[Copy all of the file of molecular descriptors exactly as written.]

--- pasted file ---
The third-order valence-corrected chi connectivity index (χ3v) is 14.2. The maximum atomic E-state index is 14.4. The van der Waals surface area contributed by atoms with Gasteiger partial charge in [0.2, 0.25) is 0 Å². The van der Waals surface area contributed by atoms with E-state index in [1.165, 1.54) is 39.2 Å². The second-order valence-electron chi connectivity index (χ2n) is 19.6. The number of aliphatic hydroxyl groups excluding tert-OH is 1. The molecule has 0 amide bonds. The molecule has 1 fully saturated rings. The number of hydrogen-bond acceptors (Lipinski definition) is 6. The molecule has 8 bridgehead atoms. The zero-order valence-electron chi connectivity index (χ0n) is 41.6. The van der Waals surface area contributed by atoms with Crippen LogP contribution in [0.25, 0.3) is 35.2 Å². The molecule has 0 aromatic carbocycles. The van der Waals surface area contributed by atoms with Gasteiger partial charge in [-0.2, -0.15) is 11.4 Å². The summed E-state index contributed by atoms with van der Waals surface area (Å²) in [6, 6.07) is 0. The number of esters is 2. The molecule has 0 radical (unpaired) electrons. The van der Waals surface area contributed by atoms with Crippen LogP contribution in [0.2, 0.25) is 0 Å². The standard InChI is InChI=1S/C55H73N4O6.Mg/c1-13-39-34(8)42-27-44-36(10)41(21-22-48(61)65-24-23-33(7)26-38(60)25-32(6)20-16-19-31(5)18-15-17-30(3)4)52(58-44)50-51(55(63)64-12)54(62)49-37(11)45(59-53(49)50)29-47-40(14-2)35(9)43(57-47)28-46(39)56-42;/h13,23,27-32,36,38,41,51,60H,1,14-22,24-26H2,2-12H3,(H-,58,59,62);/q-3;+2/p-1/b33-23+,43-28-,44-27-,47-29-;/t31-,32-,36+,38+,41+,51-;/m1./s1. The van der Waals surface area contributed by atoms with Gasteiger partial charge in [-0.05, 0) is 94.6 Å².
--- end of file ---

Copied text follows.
The third-order valence-corrected chi connectivity index (χ3v) is 14.2. The maximum atomic E-state index is 14.4. The van der Waals surface area contributed by atoms with Gasteiger partial charge in [0.2, 0.25) is 0 Å². The van der Waals surface area contributed by atoms with E-state index in [1.165, 1.54) is 39.2 Å². The second-order valence-electron chi connectivity index (χ2n) is 19.6. The number of aliphatic hydroxyl groups excluding tert-OH is 1. The molecule has 0 amide bonds. The molecule has 1 fully saturated rings. The number of hydrogen-bond acceptors (Lipinski definition) is 6. The molecule has 8 bridgehead atoms. The zero-order valence-electron chi connectivity index (χ0n) is 41.6. The van der Waals surface area contributed by atoms with Crippen LogP contribution in [0.25, 0.3) is 35.2 Å². The molecule has 0 aromatic carbocycles. The van der Waals surface area contributed by atoms with Gasteiger partial charge in [-0.2, -0.15) is 11.4 Å². The summed E-state index contributed by atoms with van der Waals surface area (Å²) in [6, 6.07) is 0. The number of esters is 2. The molecule has 0 radical (unpaired) electrons. The van der Waals surface area contributed by atoms with Crippen LogP contribution in [0.2, 0.25) is 0 Å². The standard InChI is InChI=1S/C55H73N4O6.Mg/c1-13-39-34(8)42-27-44-36(10)41(21-22-48(61)65-24-23-33(7)26-38(60)25-32(6)20-16-19-31(5)18-15-17-30(3)4)52(58-44)50-51(55(63)64-12)54(62)49-37(11)45(59-53(49)50)29-47-40(14-2)35(9)43(57-47)28-46(39)56-42;/h13,23,27-32,36,38,41,51,60H,1,14-22,24-26H2,2-12H3,(H-,58,59,62);/q-3;+2/p-1/b33-23+,43-28-,44-27-,47-29-;/t31-,32-,36+,38+,41+,51-;/m1./s1. The van der Waals surface area contributed by atoms with Gasteiger partial charge in [-0.05, 0) is 94.6 Å².